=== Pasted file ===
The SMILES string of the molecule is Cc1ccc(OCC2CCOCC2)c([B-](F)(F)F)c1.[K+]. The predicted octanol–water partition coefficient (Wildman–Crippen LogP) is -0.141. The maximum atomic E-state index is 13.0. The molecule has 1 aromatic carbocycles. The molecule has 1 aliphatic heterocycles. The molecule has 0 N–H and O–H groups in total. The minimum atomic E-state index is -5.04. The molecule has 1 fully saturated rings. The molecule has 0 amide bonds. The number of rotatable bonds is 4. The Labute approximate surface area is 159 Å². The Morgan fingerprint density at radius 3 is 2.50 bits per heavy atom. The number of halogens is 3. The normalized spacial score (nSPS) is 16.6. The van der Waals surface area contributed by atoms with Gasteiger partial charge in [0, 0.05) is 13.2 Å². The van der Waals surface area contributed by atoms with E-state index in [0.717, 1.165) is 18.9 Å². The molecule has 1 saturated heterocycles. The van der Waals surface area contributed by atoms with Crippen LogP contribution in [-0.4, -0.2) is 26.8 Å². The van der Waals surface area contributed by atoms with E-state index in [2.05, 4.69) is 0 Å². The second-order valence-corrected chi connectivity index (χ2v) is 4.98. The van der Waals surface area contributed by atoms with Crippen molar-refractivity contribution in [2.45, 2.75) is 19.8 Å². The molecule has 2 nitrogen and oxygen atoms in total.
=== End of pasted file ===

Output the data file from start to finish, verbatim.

The SMILES string of the molecule is Cc1ccc(OCC2CCOCC2)c([B-](F)(F)F)c1.[K+]. The predicted octanol–water partition coefficient (Wildman–Crippen LogP) is -0.141. The maximum atomic E-state index is 13.0. The molecule has 1 aromatic carbocycles. The molecule has 1 aliphatic heterocycles. The molecule has 0 N–H and O–H groups in total. The minimum atomic E-state index is -5.04. The molecule has 1 fully saturated rings. The molecule has 0 amide bonds. The number of rotatable bonds is 4. The Labute approximate surface area is 159 Å². The Morgan fingerprint density at radius 3 is 2.50 bits per heavy atom. The number of halogens is 3. The normalized spacial score (nSPS) is 16.6. The van der Waals surface area contributed by atoms with Gasteiger partial charge in [0, 0.05) is 13.2 Å². The van der Waals surface area contributed by atoms with E-state index in [0.717, 1.165) is 18.9 Å². The molecule has 1 saturated heterocycles. The van der Waals surface area contributed by atoms with Crippen LogP contribution in [-0.4, -0.2) is 26.8 Å². The van der Waals surface area contributed by atoms with E-state index in [2.05, 4.69) is 0 Å². The second-order valence-corrected chi connectivity index (χ2v) is 4.98. The van der Waals surface area contributed by atoms with Crippen molar-refractivity contribution in [2.45, 2.75) is 19.8 Å². The molecule has 2 nitrogen and oxygen atoms in total.